(Gil and Eleanor Kraus and the 50 children they saved)
One of the most controversial aspects of the Nazi Holocaust against the Jews during World War II is whether the United States could have been done more to rescue the eventual victims of this genocide. Historians have pointed to the lack of sympathy for the plight of Jews or the outright anti-Semitism in the State Department, the immigration quotas that existed going back to the 1924 legislation, and the political approach that the Roosevelt administration took towards the problem as it did not want to upset certain segments of the American electorate. While all of these road blocks to save European Jewry existed many did find a way to assist in saving Jewish lives and were able to maneuver and overcome the numerous obstacles that were placed in their path. Two individuals, Gilbert and Eleanor Kraus, whose story is told in Steven Pressman’s new book, 50 CHILDREN, took upon themselves the challenge of confronting Nazi persecution in Germany and Austria in 1939 and were able to succeed where others failed in obtaining fifty exit visas to allow fifty children to escape their plight and come to the United States in May, 1939. The book is based on the writings of Eleanor Kraus, interviews with those involved who are still alive, and a degree of historical research. The story that is told is a remarkable one and should be praised as such. However, as a historical monograph, much could have been added. Since the book goes hand in hand with the excellent HBO documentary, 50 Children: The Rescue Mission of Mr. and Mrs. Kraus, which aired in April, 2013, it should be seen as an addendum to the program.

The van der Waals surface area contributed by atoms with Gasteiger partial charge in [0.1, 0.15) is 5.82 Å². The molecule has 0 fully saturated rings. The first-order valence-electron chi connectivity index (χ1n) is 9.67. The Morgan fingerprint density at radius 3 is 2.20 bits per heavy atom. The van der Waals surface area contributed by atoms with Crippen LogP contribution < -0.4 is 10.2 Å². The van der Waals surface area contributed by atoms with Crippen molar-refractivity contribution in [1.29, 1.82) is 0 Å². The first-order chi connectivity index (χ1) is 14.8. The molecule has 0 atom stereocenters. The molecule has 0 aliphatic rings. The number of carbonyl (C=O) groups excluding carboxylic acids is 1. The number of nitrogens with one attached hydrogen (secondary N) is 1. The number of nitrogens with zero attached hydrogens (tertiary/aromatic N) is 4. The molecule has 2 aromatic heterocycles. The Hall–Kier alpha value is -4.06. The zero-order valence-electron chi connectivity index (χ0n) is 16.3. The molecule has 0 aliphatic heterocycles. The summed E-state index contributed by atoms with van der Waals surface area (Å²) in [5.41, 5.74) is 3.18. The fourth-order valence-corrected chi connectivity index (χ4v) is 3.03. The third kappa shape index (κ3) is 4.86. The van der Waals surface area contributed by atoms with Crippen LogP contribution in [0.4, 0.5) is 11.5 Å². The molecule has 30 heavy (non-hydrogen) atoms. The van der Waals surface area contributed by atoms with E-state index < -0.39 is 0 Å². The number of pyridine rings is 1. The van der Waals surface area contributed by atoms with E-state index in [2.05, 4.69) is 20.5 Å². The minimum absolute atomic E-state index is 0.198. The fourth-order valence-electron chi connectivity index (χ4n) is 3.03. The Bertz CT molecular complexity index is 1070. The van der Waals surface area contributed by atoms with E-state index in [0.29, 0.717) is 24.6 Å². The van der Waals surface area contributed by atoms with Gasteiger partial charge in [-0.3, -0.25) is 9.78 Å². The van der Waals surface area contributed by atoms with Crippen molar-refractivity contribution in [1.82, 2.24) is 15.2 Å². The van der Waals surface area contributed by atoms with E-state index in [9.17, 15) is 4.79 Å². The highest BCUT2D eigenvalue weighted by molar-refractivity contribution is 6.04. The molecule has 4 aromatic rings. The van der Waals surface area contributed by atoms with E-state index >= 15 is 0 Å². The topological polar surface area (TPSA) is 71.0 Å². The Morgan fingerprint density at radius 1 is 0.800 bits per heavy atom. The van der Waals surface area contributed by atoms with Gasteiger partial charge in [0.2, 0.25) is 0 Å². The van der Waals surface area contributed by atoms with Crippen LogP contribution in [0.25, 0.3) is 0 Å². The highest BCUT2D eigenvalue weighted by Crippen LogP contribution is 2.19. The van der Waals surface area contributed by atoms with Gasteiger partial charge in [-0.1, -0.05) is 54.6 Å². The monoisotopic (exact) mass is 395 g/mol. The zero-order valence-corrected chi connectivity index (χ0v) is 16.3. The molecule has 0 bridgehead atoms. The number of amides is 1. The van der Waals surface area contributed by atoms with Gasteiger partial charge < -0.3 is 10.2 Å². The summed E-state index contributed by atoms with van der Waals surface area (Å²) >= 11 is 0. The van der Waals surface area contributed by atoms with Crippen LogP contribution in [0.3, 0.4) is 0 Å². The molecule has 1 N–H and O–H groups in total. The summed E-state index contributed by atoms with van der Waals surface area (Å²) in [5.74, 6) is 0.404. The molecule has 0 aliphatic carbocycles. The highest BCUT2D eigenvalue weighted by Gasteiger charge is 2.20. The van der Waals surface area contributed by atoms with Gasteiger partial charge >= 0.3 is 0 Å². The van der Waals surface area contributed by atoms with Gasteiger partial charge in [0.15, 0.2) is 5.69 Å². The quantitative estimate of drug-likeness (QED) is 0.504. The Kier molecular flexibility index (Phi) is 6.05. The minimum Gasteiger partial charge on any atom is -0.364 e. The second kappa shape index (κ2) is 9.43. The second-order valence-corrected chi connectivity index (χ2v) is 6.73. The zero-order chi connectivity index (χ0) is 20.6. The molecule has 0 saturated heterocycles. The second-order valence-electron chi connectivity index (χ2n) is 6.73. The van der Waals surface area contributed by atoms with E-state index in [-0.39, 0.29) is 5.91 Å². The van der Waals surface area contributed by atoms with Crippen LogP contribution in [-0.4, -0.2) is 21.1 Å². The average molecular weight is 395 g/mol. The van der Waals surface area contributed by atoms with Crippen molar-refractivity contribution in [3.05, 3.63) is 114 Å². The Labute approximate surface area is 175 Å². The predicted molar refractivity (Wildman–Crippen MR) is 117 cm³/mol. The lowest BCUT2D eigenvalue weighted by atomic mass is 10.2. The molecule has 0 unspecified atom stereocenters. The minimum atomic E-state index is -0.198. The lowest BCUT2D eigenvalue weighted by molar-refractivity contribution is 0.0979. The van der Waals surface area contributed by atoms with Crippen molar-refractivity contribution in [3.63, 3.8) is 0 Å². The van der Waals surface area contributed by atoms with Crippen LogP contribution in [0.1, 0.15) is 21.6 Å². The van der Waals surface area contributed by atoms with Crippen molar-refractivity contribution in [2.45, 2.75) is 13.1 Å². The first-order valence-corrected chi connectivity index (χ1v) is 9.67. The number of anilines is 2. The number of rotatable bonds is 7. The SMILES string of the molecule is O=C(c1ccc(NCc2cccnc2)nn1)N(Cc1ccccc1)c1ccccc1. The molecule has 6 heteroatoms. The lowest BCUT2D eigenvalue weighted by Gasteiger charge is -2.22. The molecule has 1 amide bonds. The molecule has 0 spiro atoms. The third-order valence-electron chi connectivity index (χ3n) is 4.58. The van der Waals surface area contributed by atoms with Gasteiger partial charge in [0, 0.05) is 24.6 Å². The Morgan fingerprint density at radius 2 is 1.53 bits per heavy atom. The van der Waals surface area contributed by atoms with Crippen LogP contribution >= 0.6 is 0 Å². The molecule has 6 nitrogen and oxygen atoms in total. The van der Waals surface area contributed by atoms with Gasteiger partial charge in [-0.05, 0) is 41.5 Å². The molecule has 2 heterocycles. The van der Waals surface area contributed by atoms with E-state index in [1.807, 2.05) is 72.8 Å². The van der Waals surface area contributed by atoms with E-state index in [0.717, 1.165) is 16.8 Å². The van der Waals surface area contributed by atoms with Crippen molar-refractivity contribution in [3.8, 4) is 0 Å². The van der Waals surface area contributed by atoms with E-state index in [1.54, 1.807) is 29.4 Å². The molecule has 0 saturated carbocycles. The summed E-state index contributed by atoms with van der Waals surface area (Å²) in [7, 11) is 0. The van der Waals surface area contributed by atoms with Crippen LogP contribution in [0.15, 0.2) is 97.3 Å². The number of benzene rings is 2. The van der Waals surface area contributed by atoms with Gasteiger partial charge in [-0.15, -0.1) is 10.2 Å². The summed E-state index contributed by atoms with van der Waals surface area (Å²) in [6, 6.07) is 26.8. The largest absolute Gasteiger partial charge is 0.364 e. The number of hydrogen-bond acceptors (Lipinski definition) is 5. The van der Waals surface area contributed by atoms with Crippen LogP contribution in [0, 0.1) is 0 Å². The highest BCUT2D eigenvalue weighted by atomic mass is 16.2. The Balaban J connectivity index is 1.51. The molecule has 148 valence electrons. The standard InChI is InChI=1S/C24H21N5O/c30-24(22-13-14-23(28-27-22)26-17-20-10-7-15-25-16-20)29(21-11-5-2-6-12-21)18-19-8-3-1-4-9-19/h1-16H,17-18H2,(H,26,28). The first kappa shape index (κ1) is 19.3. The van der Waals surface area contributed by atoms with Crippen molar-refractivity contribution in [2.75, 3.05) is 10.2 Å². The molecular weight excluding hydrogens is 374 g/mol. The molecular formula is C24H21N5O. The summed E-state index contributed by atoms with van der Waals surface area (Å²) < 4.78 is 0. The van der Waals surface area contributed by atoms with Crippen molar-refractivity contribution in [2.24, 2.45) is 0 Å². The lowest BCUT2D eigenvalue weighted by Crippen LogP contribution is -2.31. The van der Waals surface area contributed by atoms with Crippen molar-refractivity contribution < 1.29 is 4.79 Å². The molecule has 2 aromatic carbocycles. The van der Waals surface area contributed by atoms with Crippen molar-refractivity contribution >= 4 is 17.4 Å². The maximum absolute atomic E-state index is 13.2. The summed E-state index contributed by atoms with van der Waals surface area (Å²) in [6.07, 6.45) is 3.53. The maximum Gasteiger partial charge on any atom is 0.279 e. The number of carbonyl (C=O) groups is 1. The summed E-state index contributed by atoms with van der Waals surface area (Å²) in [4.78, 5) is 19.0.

The story itself is a sobering one. Pressman provides general details of events in Europe that affected their Jewish populations and integrates them into his narrative. The most important would be the union of Germany and Austria, or Anschluss that took place in March, 1938, and Krystallnacht, the night of the broken glass that occurred in November of the same year. These two events reflect that there was no future for European Jewry. The Nuremberg Blood Laws that existed in Germany since 1935 were now applicable to Austria and after the pogrom of November, 1938 took place Herman Goering fined the Jewish community 400 million marks for the damage the Nazi thugs were responsible for. Pressman’s description of these events are accurate, but he could have gone into greater detail and analysis in applying their repercussions as Gil Kraus developed and implemented his plan to save Jewish children. After a discussion with Louis Levine, the head of the national Jewish fraternal organization called Brith Sholom, Kraus, a successful Philadelphia lawyer developed his plan to rescue fifty Viennese Jewish children in response to the events of 1938.